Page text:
There were two big news stories about Twitter over the weekend, and I'm not sure which was more disturbing.
The first was an inexplicably long piece in the New York Times about how the Web --- but especially social media -- has changed how PR people operate. (Apparently, the Times had run out things to say about Michael Jackson and Sarah Palin.)
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Bottom line? No only do newspapers, magazines, and other traditional media outlets have big signs saying "stinky" on their backs, even oh-so-hip blogs like TechCrunch and GigaOm have caught a bad case of the PR cooties.
The real action: obsessive tweeters. It seems flacks hope to skip right over people who might ask pesky questions about their clients and spread the manure -- er, I mean, the good word -- directly among the people themselves.
The real influentials are people with large Twitter followings, which also happens to largely coincide with folks who have a vested interest (and possibly also investments) in helping Web 2.0 startups succeed.
Per the Times:
Gone are the days when snaring attention for start-ups in the Valley meant mentions in print and on television, or even spotlights on technology Web sites and blogs. Now P.R. gurus court influential voices on the social Web to endorse new companies, Web sites or gadgets -- a transformation that analysts and practitioners say is likely to permanently change the role of P.R. in the business world, and particularly in Silicon Valley.
So it's not how good a product or company is that matters, or even how good its sales pitch is; it's how many of the Twitterati they can pull over to their camp through any means possible.
Which brings us to disturbing story number deux: the increasing number of attacks on Twitter. This past weekend brought yet another, but this was the first one I've seen attached directly to a moneymaking scheme.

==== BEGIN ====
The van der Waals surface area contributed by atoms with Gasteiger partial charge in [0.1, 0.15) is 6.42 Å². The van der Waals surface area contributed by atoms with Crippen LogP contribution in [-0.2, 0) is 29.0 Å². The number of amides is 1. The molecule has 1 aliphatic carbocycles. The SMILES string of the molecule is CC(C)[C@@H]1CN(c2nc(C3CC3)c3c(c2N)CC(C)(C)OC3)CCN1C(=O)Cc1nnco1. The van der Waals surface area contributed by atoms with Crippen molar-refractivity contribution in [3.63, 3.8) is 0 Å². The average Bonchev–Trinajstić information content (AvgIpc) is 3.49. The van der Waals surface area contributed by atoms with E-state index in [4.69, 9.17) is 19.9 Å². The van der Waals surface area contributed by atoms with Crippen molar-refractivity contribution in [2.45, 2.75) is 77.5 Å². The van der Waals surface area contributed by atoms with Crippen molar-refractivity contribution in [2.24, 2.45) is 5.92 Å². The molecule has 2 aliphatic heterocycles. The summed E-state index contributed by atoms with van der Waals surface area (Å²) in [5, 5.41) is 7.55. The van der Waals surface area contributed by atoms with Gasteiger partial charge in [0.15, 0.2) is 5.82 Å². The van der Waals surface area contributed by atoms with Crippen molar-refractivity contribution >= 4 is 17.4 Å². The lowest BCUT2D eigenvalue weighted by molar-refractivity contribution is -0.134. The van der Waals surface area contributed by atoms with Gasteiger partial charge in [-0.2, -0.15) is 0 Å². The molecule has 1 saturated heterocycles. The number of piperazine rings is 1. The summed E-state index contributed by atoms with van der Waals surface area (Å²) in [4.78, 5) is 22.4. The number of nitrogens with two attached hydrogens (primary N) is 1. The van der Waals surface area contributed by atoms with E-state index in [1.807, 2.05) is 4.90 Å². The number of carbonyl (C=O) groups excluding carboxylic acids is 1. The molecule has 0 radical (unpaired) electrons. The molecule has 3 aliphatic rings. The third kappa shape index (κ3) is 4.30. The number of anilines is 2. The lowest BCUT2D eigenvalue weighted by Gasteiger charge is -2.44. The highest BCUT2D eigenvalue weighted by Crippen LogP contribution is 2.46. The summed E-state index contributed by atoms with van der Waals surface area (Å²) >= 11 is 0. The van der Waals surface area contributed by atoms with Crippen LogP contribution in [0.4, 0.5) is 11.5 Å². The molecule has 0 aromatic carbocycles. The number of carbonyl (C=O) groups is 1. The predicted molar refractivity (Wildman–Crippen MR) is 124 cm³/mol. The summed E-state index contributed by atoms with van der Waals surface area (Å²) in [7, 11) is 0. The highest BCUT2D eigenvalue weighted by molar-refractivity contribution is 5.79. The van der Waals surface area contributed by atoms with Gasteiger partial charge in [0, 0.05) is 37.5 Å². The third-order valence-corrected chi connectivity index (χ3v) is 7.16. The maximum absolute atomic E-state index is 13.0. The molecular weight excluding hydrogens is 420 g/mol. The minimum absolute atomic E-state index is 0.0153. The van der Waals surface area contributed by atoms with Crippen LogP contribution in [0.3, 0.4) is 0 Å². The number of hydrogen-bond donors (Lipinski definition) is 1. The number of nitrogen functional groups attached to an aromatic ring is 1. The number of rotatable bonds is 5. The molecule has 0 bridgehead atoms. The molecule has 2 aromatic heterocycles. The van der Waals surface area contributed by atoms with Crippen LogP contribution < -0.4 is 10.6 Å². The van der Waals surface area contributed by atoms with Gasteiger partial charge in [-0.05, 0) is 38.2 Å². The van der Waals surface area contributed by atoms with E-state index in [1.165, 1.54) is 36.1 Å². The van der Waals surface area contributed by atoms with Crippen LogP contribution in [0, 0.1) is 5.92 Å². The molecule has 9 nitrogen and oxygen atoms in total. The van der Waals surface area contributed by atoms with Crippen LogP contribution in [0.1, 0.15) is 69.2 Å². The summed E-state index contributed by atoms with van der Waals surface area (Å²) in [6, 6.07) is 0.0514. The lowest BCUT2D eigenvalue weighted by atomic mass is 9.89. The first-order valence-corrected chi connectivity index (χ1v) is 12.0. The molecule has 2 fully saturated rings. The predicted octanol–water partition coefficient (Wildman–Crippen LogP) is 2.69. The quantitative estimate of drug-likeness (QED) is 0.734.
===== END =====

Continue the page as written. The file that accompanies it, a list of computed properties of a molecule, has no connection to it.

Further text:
Each tweet contained a tiny URL directing you to a site where you're asked to take a "survey." The survey offered coupons for discounts on pharmaceuticals or pet food in exchange for completing more surveys, each of which captured your name, phone numbers, and e-mail address. Once you complete a survey, you get rewarded with "premium content" -- a brief forum post comparing, yes, the size of the gorilla, chimp, and human members. Fascinating, no?
Best-case scenario: Marketers will use this data to send you oodles more spam. Worst case? Hackers will use it as social engineering fodder for identity theft.
Judging by the way my browser redirected itself en route to these surveys, I'd guess we're looking at an affiliate scheme whereby whoever was doing the redirects was collecting a few pennies for each sucker who bit.
According to Cnet blogger Harrison Hoffman, the source of the Twitter hack may have been 4chan, the merry pranksters of the Web responsible for the anonymous attacks on Scientology, for hacking Time.com's 100 Most Influential People on the Web, and scads of other juvenile japes.
If so, this is very bad news indeed. Until now, 4chan seems to have been motivated by pure "lolz," or the sheer adolescent thrill of making large numbers of Netizens look like tools. If they've decided to go into business, we're in deep kimchee.
The Twits in Charge responded quickly by taking the hashtag out of trending topics and nuking many of the fake accounts (though I still found a fair number of them last time I checked). For that they should be commended. But it seems in 86ing the fake accounts, they also took down a number of legitimate ones by mistake (according to "social geek" blogger Jesse Stay). Not so commendable.
Which brings us back to disturbing story No. 1. If Twitter is indeed the medium of choice for future news about products, companies, or really, anything, and it can be this easily gamed -- that's a dangerous combination. When the gatekeepers for information are the folks who fall for some monkey business about a primate's privates, it's time to worry.
Can Twitter be trusted? E-mail me: firstname.lastname@example.org.
This story, "Twitter Falls Under a Gorilla Attack" was originally published by InfoWorld.